This is the first installment in a two-part series on beta reading tips for readers and writers.
If you’re a writer, you know that one of the most important parts of the process comes after you’ve finished your manuscript, and before you start querying and pitching: it’s the magical world of beta reading. And if you’re part of a writers’ community, chances are you have been asked by a colleague to beta-read for them.
There are few things more rewarding than helping a writer sharpen their story. As a beta reader, you feel like you’re part of their journey to publication.
If you have accepted the responsibility of beta-reading, consider the following tips to make the most out of the process for yourself and the writer.
- Don’t take on projects you don’t have time for. Beta reading takes time and focus. When someone invites you to beta read for them, ask what the manuscript’s total word count is, by when they hope to have your feedback, and what depth and type of feedback they are looking for. Then be brutally realistic with your schedule. If your availability aligns with the writer’s timeline – great. If not, you’re both better off if you say “no,” or agree to check back in at a later time.
- Ask questions. Every writer is different, and they may be sharing with you a second, third, or fourth draft that has already been through a few rounds of readers. Questions to ask include: What type of feedback are you looking for? Big-picture reflections on whether the story arcs work, if the characters are well-developed, whether there are any logical breaks or glaring inconsistencies? Line-by-line feedback on the prose, dialogue, world-building details, etc.? All of the above?
- Practice compassion. None of the other tips matter if you don’t follow this one. When someone shares their writing with you, they make themselves profoundly vulnerable. Be respectful of the writer’s effort and the trust they have put in you.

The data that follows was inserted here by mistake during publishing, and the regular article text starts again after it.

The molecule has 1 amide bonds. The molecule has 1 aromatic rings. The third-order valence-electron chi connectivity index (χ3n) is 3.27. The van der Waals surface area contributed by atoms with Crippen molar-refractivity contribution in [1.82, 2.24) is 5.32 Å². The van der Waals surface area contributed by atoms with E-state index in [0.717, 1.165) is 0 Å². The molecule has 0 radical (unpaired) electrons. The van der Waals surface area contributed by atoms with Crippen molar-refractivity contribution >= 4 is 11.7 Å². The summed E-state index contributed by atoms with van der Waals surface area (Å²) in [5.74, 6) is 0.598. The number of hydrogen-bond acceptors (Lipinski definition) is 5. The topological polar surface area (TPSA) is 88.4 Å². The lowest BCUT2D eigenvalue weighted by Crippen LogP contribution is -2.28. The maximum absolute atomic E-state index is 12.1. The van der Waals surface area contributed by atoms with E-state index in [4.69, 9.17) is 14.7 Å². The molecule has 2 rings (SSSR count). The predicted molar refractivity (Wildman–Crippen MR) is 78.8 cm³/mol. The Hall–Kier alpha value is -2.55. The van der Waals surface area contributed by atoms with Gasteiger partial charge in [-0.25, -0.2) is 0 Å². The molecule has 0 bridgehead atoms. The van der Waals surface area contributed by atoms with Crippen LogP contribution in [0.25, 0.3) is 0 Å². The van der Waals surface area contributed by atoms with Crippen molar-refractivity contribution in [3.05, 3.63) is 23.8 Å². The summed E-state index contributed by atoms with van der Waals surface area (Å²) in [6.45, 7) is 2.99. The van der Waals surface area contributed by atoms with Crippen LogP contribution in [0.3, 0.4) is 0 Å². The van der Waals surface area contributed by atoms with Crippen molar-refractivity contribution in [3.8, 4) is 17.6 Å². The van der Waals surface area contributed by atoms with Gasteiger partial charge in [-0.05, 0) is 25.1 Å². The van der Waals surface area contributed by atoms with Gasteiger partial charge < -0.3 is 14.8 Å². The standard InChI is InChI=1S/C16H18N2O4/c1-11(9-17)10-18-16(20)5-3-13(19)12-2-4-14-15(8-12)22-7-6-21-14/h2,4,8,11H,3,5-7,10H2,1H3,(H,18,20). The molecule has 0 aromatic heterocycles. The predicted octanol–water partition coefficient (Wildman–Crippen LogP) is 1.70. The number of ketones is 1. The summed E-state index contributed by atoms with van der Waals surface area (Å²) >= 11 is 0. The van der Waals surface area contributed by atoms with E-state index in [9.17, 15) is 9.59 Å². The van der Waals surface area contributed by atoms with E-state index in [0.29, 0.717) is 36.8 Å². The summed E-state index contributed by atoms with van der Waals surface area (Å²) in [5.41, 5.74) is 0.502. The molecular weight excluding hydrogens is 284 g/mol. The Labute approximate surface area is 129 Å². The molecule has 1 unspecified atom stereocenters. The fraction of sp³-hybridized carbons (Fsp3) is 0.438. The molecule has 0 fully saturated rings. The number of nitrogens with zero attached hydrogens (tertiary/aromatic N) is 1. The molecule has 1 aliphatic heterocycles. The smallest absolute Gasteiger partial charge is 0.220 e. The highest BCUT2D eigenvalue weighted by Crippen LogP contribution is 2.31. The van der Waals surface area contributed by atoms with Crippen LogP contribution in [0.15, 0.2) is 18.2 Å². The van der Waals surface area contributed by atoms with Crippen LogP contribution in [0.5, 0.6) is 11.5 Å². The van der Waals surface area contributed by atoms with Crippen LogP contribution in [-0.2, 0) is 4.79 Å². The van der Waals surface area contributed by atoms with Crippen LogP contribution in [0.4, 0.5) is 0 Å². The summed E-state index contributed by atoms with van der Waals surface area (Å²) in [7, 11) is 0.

- Be honest. Compassion doesn’t mean lying about your opinion. In fact, the opposite is true: compassion means sharing your honest assessment of the writing, because if you hold back, the writer won’t get the benefit of your insight, and that’s precisely what they’re looking for.
- Be courteous. Sometimes, you have to deliver hard truths. How you deliver those truths is just as important as the substance of your comments. Take the time to craft a message that is real, honest, and helpful. You want the writer to receive your feedback and think, “This may be unpleasant to hear, but it’s helpful and will make my story stronger.”
- Give positive feedback. It can be easy when you’re beta reading to focus on the things that need work – after all, you’re there to help make the story stronger. But you’re also there to highlight what works. Be sure to note the things you like, and do it consistently throughout the manuscript.
I hope these tips – drawn from my own experience as a beta reader – help you make the most of out your readings.
Yours truly, one word at a time,